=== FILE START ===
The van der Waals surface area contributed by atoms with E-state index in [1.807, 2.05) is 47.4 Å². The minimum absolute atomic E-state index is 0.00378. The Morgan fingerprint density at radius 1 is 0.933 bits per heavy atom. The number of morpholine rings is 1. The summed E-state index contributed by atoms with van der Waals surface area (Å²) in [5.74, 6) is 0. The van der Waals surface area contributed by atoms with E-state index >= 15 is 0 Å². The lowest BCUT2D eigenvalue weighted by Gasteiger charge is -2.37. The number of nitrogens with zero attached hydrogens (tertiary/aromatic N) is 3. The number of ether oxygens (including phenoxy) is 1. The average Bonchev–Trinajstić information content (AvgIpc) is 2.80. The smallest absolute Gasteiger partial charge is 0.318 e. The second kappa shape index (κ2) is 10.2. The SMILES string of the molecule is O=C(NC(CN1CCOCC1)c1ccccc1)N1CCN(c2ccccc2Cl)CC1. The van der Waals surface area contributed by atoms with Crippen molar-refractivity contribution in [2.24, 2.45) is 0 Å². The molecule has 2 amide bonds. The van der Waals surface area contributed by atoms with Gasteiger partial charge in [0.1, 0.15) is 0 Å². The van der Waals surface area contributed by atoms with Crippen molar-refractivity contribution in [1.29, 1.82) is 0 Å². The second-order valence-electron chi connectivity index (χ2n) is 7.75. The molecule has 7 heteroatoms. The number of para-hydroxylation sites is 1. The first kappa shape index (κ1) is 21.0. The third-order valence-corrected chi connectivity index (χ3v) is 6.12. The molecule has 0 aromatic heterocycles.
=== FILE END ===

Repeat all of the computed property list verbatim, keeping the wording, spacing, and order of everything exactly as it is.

The van der Waals surface area contributed by atoms with E-state index in [1.807, 2.05) is 47.4 Å². The minimum absolute atomic E-state index is 0.00378. The Morgan fingerprint density at radius 1 is 0.933 bits per heavy atom. The number of morpholine rings is 1. The summed E-state index contributed by atoms with van der Waals surface area (Å²) in [5.74, 6) is 0. The van der Waals surface area contributed by atoms with E-state index >= 15 is 0 Å². The lowest BCUT2D eigenvalue weighted by Gasteiger charge is -2.37. The number of nitrogens with zero attached hydrogens (tertiary/aromatic N) is 3. The number of ether oxygens (including phenoxy) is 1. The average Bonchev–Trinajstić information content (AvgIpc) is 2.80. The smallest absolute Gasteiger partial charge is 0.318 e. The second kappa shape index (κ2) is 10.2. The SMILES string of the molecule is O=C(NC(CN1CCOCC1)c1ccccc1)N1CCN(c2ccccc2Cl)CC1. The van der Waals surface area contributed by atoms with Crippen molar-refractivity contribution in [2.24, 2.45) is 0 Å². The molecule has 2 amide bonds. The van der Waals surface area contributed by atoms with Gasteiger partial charge in [0.1, 0.15) is 0 Å². The van der Waals surface area contributed by atoms with Crippen molar-refractivity contribution in [1.29, 1.82) is 0 Å². The second-order valence-electron chi connectivity index (χ2n) is 7.75. The molecule has 7 heteroatoms. The number of para-hydroxylation sites is 1. The first kappa shape index (κ1) is 21.0. The third-order valence-corrected chi connectivity index (χ3v) is 6.12. The molecule has 0 aromatic heterocycles.